Based on kernel version 3.13. Page generated on 2014-01-20 22:00 EST.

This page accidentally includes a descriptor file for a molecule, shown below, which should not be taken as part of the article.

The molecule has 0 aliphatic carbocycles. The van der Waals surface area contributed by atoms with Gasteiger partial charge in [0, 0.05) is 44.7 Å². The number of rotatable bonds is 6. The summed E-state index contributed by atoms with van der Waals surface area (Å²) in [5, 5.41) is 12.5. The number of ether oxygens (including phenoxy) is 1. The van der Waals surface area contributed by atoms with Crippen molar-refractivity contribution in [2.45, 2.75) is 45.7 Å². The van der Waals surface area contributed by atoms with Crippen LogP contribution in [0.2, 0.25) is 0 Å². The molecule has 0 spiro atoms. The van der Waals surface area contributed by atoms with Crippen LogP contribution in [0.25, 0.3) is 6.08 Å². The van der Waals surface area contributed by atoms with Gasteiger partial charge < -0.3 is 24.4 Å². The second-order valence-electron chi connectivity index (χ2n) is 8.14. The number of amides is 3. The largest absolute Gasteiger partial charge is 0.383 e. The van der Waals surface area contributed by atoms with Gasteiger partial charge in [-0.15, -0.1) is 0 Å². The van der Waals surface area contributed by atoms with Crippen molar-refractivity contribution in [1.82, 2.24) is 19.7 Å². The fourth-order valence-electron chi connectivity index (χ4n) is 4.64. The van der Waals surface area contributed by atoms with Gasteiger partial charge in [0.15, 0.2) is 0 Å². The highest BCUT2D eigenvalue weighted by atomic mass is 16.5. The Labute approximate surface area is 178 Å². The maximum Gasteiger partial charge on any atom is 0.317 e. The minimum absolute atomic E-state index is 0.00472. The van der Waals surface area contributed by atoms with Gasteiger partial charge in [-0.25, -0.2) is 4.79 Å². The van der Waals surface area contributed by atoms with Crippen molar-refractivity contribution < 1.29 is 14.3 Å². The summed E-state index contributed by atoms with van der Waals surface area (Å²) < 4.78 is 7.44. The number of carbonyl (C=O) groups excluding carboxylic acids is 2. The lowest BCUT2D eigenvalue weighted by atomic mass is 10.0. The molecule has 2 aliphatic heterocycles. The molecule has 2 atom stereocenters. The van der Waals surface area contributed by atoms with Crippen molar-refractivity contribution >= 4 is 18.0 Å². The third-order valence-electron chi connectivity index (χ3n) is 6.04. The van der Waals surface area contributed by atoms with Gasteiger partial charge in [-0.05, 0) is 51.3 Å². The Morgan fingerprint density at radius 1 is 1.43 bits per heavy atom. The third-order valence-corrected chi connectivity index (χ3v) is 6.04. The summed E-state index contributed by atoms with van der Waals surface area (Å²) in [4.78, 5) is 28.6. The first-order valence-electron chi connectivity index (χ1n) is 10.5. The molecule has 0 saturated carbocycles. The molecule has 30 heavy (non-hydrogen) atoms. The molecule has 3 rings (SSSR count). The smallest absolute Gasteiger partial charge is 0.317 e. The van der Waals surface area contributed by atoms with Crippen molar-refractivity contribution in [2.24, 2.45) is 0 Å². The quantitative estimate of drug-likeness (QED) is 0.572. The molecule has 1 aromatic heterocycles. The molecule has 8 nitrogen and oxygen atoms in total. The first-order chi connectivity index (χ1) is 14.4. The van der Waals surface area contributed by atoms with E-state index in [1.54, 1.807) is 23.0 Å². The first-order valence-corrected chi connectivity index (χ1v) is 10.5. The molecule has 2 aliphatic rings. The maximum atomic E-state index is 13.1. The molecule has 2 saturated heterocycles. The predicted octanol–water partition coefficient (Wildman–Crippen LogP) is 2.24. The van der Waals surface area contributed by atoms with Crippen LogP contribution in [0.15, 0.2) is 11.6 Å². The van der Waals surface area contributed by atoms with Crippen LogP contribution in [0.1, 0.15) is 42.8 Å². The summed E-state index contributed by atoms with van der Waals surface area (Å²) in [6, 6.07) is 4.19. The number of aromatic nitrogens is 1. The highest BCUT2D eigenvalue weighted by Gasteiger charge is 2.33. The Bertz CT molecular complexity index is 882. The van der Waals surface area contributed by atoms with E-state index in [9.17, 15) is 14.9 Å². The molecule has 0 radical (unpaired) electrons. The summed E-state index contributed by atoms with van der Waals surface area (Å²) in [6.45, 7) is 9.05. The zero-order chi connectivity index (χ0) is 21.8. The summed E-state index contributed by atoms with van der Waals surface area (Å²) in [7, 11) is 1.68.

1 What: /sys/power/ 2 Date: August 2006 3 Contact: Rafael J. Wysocki <firstname.lastname@example.org> 4 Description: 5 The /sys/power directory will contain files that will 6 provide a unified interface to the power management 7 subsystem. 8 9 What: /sys/power/state 10 Date: August 2006 11 Contact: Rafael J. Wysocki <email@example.com> 12 Description: 13 The /sys/power/state file controls the system power state. 14 Reading from this file returns what states are supported, 15 which is hard-coded to 'standby' (Power-On Suspend), 'mem' 16 (Suspend-to-RAM), and 'disk' (Suspend-to-Disk). 17 18 Writing to this file one of these strings causes the system to 19 transition into that state. Please see the file 20 Documentation/power/states.txt for a description of each of 21 these states. 22 23 What: /sys/power/disk 24 Date: September 2006 25 Contact: Rafael J. Wysocki <firstname.lastname@example.org> 26 Description: 27 The /sys/power/disk file controls the operating mode of the 28 suspend-to-disk mechanism. Reading from this file returns 29 the name of the method by which the system will be put to 30 sleep on the next suspend. There are four methods supported: 31 'firmware' - means that the memory image will be saved to disk 32 by some firmware, in which case we also assume that the 33 firmware will handle the system suspend. 34 'platform' - the memory image will be saved by the kernel and 35 the system will be put to sleep by the platform driver (e.g. 36 ACPI or other PM registers). 37 'shutdown' - the memory image will be saved by the kernel and 38 the system will be powered off. 39 'reboot' - the memory image will be saved by the kernel and 40 the system will be rebooted. 41 42 Additionally, /sys/power/disk can be used to turn on one of the 43 two testing modes of the suspend-to-disk mechanism: 'testproc' 44 or 'test'. If the suspend-to-disk mechanism is in the 45 'testproc' mode, writing 'disk' to /sys/power/state will cause 46 the kernel to disable nonboot CPUs and freeze tasks, wait for 5 47 seconds, unfreeze tasks and enable nonboot CPUs. If it is in 48 the 'test' mode, writing 'disk' to /sys/power/state will cause 49 the kernel to disable nonboot CPUs and freeze tasks, shrink 50 memory, suspend devices, wait for 5 seconds, resume devices, 51 unfreeze tasks and enable nonboot CPUs. Then, we are able to 52 look in the log messages and work out, for example, which code 53 is being slow and which device drivers are misbehaving. 54 55 The suspend-to-disk method may be chosen by writing to this 56 file one of the accepted strings: 57 58 'firmware' 59 'platform' 60 'shutdown' 61 'reboot' 62 'testproc' 63 'test' 64 65 It will only change to 'firmware' or 'platform' if the system 66 supports that. 67 68 What: /sys/power/image_size 69 Date: August 2006 70 Contact: Rafael J. Wysocki <email@example.com> 71 Description: 72 The /sys/power/image_size file controls the size of the image 73 created by the suspend-to-disk mechanism. It can be written a 74 string representing a non-negative integer that will be used 75 as an upper limit of the image size, in bytes. The kernel's 76 suspend-to-disk code will do its best to ensure the image size 77 will not exceed this number. However, if it turns out to be 78 impossible, the kernel will try to suspend anyway using the 79 smallest image possible. In particular, if "0" is written to 80 this file, the suspend image will be as small as possible. 81 82 Reading from this file will display the current image size 83 limit, which is set to 500 MB by default. 84 85 What: /sys/power/pm_trace 86 Date: August 2006 87 Contact: Rafael J. Wysocki <firstname.lastname@example.org> 88 Description: 89 The /sys/power/pm_trace file controls the code which saves the 90 last PM event point in the RTC across reboots, so that you can 91 debug a machine that just hangs during suspend (or more 92 commonly, during resume). Namely, the RTC is only used to save 93 the last PM event point if this file contains '1'. Initially 94 it contains '0' which may be changed to '1' by writing a 95 string representing a nonzero integer into it. 96 97 To use this debugging feature you should attempt to suspend 98 the machine, then reboot it and run 99 100 dmesg -s 1000000 | grep 'hash matches' 101 102 If you do not get any matches (or they appear to be false 103 positives), it is possible that the last PM event point 104 referred to a device created by a loadable kernel module. In 105 this case cat /sys/power/pm_trace_dev_match (see below) after 106 your system is started up and the kernel modules are loaded. 107 108 CAUTION: Using it will cause your machine's real-time (CMOS) 109 clock to be set to a random invalid time after a resume. 110 111 What; /sys/power/pm_trace_dev_match 112 Date: October 2010 113 Contact: James Hogan <email@example.com> 114 Description: 115 The /sys/power/pm_trace_dev_match file contains the name of the 116 device associated with the last PM event point saved in the RTC 117 across reboots when pm_trace has been used. More precisely it 118 contains the list of current devices (including those 119 registered by loadable kernel modules since boot) which match 120 the device hash in the RTC at boot, with a newline after each 121 one. 122 123 The advantage of this file over the hash matches printed to the 124 kernel log (see /sys/power/pm_trace), is that it includes 125 devices created after boot by loadable kernel modules. 126 127 Due to the small hash size necessary to fit in the RTC, it is 128 possible that more than one device matches the hash, in which 129 case further investigation is required to determine which 130 device is causing the problem. Note that genuine RTC clock 131 values (such as when pm_trace has not been used), can still 132 match a device and output it's name here. 133 134 What: /sys/power/pm_async 135 Date: January 2009 136 Contact: Rafael J. Wysocki <firstname.lastname@example.org> 137 Description: 138 The /sys/power/pm_async file controls the switch allowing the 139 user space to enable or disable asynchronous suspend and resume 140 of devices. If enabled, this feature will cause some device 141 drivers' suspend and resume callbacks to be executed in parallel 142 with each other and with the main suspend thread. It is enabled 143 if this file contains "1", which is the default. It may be 144 disabled by writing "0" to this file, in which case all devices 145 will be suspended and resumed synchronously. 146 147 What: /sys/power/wakeup_count 148 Date: July 2010 149 Contact: Rafael J. Wysocki <email@example.com> 150 Description: 151 The /sys/power/wakeup_count file allows user space to put the 152 system into a sleep state while taking into account the 153 concurrent arrival of wakeup events. Reading from it returns 154 the current number of registered wakeup events and it blocks if 155 some wakeup events are being processed at the time the file is 156 read from. Writing to it will only succeed if the current 157 number of wakeup events is equal to the written value and, if 158 successful, will make the kernel abort a subsequent transition 159 to a sleep state if any wakeup events are reported after the 160 write has returned. 161 162 What: /sys/power/reserved_size 163 Date: May 2011 164 Contact: Rafael J. Wysocki <firstname.lastname@example.org> 165 Description: 166 The /sys/power/reserved_size file allows user space to control 167 the amount of memory reserved for allocations made by device 168 drivers during the "device freeze" stage of hibernation. It can 169 be written a string representing a non-negative integer that 170 will be used as the amount of memory to reserve for allocations 171 made by device drivers' "freeze" callbacks, in bytes. 172 173 Reading from this file will display the current value, which is 174 set to 1 MB by default. 175 176 What: /sys/power/autosleep 177 Date: April 2012 178 Contact: Rafael J. Wysocki <email@example.com> 179 Description: 180 The /sys/power/autosleep file can be written one of the strings 181 returned by reads from /sys/power/state. If that happens, a 182 work item attempting to trigger a transition of the system to 183 the sleep state represented by that string is queued up. This 184 attempt will only succeed if there are no active wakeup sources 185 in the system at that time. After every execution, regardless 186 of whether or not the attempt to put the system to sleep has 187 succeeded, the work item requeues itself until user space 188 writes "off" to /sys/power/autosleep. 189 190 Reading from this file causes the last string successfully 191 written to it to be returned. 192 193 What: /sys/power/wake_lock 194 Date: February 2012 195 Contact: Rafael J. Wysocki <firstname.lastname@example.org> 196 Description: 197 The /sys/power/wake_lock file allows user space to create 198 wakeup source objects and activate them on demand (if one of 199 those wakeup sources is active, reads from the 200 /sys/power/wakeup_count file block or return false). When a 201 string without white space is written to /sys/power/wake_lock, 202 it will be assumed to represent a wakeup source name. If there 203 is a wakeup source object with that name, it will be activated 204 (unless active already). Otherwise, a new wakeup source object 205 will be registered, assigned the given name and activated. 206 If a string written to /sys/power/wake_lock contains white 207 space, the part of the string preceding the white space will be 208 regarded as a wakeup source name and handled as descrived above. 209 The other part of the string will be regarded as a timeout (in 210 nanoseconds) such that the wakeup source will be automatically 211 deactivated after it has expired. The timeout, if present, is 212 set regardless of the current state of the wakeup source object 213 in question. 214 215 Reads from this file return a string consisting of the names of 216 wakeup sources created with the help of it that are active at 217 the moment, separated with spaces. 218 219 220 What: /sys/power/wake_unlock 221 Date: February 2012 222 Contact: Rafael J. Wysocki <email@example.com> 223 Description: 224 The /sys/power/wake_unlock file allows user space to deactivate 225 wakeup sources created with the help of /sys/power/wake_lock. 226 When a string is written to /sys/power/wake_unlock, it will be 227 assumed to represent the name of a wakeup source to deactivate. 228 If a wakeup source object of that name exists and is active at 229 the moment, it will be deactivated. 230 231 Reads from this file return a string consisting of the names of 232 wakeup sources created with the help of /sys/power/wake_lock 233 that are inactive at the moment, separated with spaces. 234 235 What: /sys/power/pm_print_times 236 Date: May 2012 237 Contact: Sameer Nanda <firstname.lastname@example.org> 238 Description: 239 The /sys/power/pm_print_times file allows user space to 240 control whether the time taken by devices to suspend and 241 resume is printed. These prints are useful for hunting down 242 devices that take too long to suspend or resume. 243 244 Writing a "1" enables this printing while writing a "0" 245 disables it. The default value is "0". Reading from this file 246 will display the current value.